Are you bouncing back from an injury and feeling frustrated?
It’s normal to compare your endurance today to your endurance pre-injury.
Prescribed rest and taking it easy just feels like your hard work invested in maintaining speed and power is fading away. And once you’re cleared to train again, it’s tempting to rush the recovery process to get yourself back to where you were.
Restlessness and dissatisfaction spirals downward, feeding negativity, ultimately leading to a loss of motivation.
But, set your athletic goals aside for a moment (don’t worry, it’s only for a moment) and bring your mental focus to where you are today. Assess your endurance where it is now, not where you think you need to be.
Because when your mental focus is on where you are (an athlete who’s coming back from time off) and on what you’re doing, your energy and effort refocuses into becoming stronger and staying injury-free.
If you find it challenging to stay focused and relaxed, these two tips will help.
HOW TO GET YOUR MENTAL FOCUS BACK TO WHAT YOU’RE DOING
1// Use tactical breathing.
Tactical breathing, or combat breathing, is used in the military to reduce stress.
- Inhale deeply, expanding your stomach for four seconds
- Hold that breath for four seconds and slowly exhale through your mouth
- Contract your stomach for four seconds
- Hold the empty breath for four seconds
2// Stay objective.
It’s possible to observe your effort without judging your numbers. The judgement we make comes after absorbing the information from our watches.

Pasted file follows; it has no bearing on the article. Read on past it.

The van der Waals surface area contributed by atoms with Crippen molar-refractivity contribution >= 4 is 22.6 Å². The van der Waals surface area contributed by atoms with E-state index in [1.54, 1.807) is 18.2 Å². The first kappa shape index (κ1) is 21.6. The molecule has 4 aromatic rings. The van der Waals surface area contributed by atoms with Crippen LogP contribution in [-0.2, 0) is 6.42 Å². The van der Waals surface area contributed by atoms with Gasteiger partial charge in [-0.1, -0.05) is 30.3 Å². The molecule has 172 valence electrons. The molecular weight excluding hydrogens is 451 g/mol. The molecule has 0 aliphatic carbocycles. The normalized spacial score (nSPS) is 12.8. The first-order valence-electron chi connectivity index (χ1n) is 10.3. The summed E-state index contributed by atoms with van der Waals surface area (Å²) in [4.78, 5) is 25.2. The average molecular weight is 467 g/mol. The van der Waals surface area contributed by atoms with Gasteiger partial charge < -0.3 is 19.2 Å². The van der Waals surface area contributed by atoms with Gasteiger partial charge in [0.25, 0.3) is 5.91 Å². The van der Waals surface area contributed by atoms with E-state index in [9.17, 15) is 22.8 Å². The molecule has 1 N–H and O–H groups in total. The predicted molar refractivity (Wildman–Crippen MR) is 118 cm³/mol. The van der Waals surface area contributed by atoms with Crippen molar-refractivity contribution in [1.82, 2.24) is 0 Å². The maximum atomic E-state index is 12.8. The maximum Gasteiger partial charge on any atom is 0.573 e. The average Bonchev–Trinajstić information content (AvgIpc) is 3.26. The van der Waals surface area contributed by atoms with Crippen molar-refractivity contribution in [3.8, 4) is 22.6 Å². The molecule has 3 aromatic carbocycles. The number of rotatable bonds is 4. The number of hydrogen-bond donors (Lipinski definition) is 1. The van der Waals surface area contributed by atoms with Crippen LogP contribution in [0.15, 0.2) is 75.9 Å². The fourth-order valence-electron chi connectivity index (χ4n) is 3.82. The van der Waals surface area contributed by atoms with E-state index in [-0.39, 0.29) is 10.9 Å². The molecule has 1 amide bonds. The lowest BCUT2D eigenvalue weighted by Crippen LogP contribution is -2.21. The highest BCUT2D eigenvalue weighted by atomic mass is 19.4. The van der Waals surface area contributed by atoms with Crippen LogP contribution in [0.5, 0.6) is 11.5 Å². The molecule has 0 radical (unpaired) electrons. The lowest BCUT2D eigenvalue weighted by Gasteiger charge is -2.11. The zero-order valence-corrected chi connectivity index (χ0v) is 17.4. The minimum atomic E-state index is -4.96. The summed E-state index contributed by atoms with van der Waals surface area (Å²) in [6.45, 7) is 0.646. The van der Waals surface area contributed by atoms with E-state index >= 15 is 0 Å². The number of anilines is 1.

When you glance at your watch, stop before you judge whether it’s right, wrong, fast, or slow.
While feedback is important, your goal is to direct your energy into action today. Your pace isn’t too slow, you’re exactly where you need to be because it’s all just feedback.
If you think you should sustain an 8:00 minute per mile pace but you’re running a 10:00 minute per mile pace, accept that that’s where your physical abilities are right now. It isn’t ‘fast’ or ‘slow’, it’s a 10:00 minute mile and it’s not permanent.
When you shift your mental focus from your long-term goal and focus your energy on what you have to do today, the pressure, frustration, and anxiety fades away.
Every time you step out the door for a training session is progress.
One mile at a time.
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The Practicing Mind, by Thomas Sterner
Rising Strong, Brené Brown